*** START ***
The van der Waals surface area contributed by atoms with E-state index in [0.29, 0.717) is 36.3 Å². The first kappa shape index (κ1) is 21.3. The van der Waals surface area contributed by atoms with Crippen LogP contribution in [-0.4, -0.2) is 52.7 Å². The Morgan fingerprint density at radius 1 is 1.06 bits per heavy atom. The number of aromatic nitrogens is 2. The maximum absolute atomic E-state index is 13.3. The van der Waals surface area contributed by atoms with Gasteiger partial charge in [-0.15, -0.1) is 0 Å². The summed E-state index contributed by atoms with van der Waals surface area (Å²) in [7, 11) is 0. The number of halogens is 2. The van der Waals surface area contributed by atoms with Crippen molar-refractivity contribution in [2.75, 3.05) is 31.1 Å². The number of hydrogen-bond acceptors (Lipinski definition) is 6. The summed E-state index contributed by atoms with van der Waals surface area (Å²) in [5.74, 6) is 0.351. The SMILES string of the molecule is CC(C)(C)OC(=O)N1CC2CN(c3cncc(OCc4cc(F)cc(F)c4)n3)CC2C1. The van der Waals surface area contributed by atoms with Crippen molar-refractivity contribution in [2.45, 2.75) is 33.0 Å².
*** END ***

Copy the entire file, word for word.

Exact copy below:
The van der Waals surface area contributed by atoms with E-state index in [0.29, 0.717) is 36.3 Å². The first kappa shape index (κ1) is 21.3. The van der Waals surface area contributed by atoms with Crippen LogP contribution in [-0.4, -0.2) is 52.7 Å². The Morgan fingerprint density at radius 1 is 1.06 bits per heavy atom. The number of aromatic nitrogens is 2. The maximum absolute atomic E-state index is 13.3. The van der Waals surface area contributed by atoms with Gasteiger partial charge in [-0.15, -0.1) is 0 Å². The summed E-state index contributed by atoms with van der Waals surface area (Å²) in [7, 11) is 0. The number of halogens is 2. The van der Waals surface area contributed by atoms with Crippen molar-refractivity contribution in [2.75, 3.05) is 31.1 Å². The number of hydrogen-bond acceptors (Lipinski definition) is 6. The summed E-state index contributed by atoms with van der Waals surface area (Å²) in [5.74, 6) is 0.351. The SMILES string of the molecule is CC(C)(C)OC(=O)N1CC2CN(c3cncc(OCc4cc(F)cc(F)c4)n3)CC2C1. The van der Waals surface area contributed by atoms with Crippen molar-refractivity contribution in [2.45, 2.75) is 33.0 Å².